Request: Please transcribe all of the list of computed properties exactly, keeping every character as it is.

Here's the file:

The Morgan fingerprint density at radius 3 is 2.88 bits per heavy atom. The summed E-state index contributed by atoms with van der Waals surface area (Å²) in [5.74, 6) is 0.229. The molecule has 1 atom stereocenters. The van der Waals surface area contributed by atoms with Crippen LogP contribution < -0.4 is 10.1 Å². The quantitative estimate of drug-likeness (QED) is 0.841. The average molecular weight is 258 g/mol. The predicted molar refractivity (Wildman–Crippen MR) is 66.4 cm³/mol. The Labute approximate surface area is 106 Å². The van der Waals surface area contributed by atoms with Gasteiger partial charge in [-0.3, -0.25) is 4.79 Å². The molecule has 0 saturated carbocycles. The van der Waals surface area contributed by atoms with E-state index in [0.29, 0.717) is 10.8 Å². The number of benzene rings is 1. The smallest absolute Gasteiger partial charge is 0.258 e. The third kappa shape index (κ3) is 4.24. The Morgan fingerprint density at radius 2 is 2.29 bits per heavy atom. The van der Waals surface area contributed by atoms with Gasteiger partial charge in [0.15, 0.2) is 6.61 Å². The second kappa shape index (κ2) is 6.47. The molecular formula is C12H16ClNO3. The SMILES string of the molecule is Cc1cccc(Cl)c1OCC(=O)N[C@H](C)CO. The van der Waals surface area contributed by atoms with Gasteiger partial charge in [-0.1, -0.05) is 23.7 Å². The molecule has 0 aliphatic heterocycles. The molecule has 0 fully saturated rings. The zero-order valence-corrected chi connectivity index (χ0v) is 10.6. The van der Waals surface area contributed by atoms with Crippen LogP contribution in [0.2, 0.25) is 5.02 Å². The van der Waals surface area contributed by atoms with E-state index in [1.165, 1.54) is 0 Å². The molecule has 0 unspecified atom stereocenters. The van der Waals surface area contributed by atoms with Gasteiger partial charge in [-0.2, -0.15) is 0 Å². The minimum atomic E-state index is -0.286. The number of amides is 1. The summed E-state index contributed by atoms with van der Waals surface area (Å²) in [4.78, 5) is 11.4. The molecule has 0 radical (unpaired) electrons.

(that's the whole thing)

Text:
The Morgan fingerprint density at radius 3 is 2.88 bits per heavy atom. The summed E-state index contributed by atoms with van der Waals surface area (Å²) in [5.74, 6) is 0.229. The molecule has 1 atom stereocenters. The van der Waals surface area contributed by atoms with Crippen LogP contribution < -0.4 is 10.1 Å². The quantitative estimate of drug-likeness (QED) is 0.841. The average molecular weight is 258 g/mol. The predicted molar refractivity (Wildman–Crippen MR) is 66.4 cm³/mol. The Labute approximate surface area is 106 Å². The van der Waals surface area contributed by atoms with Gasteiger partial charge in [-0.3, -0.25) is 4.79 Å². The molecule has 0 saturated carbocycles. The van der Waals surface area contributed by atoms with E-state index in [0.29, 0.717) is 10.8 Å². The number of benzene rings is 1. The smallest absolute Gasteiger partial charge is 0.258 e. The third kappa shape index (κ3) is 4.24. The Morgan fingerprint density at radius 2 is 2.29 bits per heavy atom. The van der Waals surface area contributed by atoms with Gasteiger partial charge in [0.15, 0.2) is 6.61 Å². The second kappa shape index (κ2) is 6.47. The molecular formula is C12H16ClNO3. The SMILES string of the molecule is Cc1cccc(Cl)c1OCC(=O)N[C@H](C)CO. The van der Waals surface area contributed by atoms with Gasteiger partial charge in [-0.1, -0.05) is 23.7 Å². The molecule has 0 aliphatic heterocycles. The molecule has 0 fully saturated rings. The zero-order valence-corrected chi connectivity index (χ0v) is 10.6. The van der Waals surface area contributed by atoms with Crippen LogP contribution in [0.2, 0.25) is 5.02 Å². The van der Waals surface area contributed by atoms with E-state index in [1.165, 1.54) is 0 Å². The molecule has 0 unspecified atom stereocenters. The van der Waals surface area contributed by atoms with Gasteiger partial charge in [-0.2, -0.15) is 0 Å². The minimum atomic E-state index is -0.286. The number of amides is 1. The summed E-state index contributed by atoms with van der Waals surface area (Å²) in [4.78, 5) is 11.4. The molecule has 0 radical (unpaired) electrons.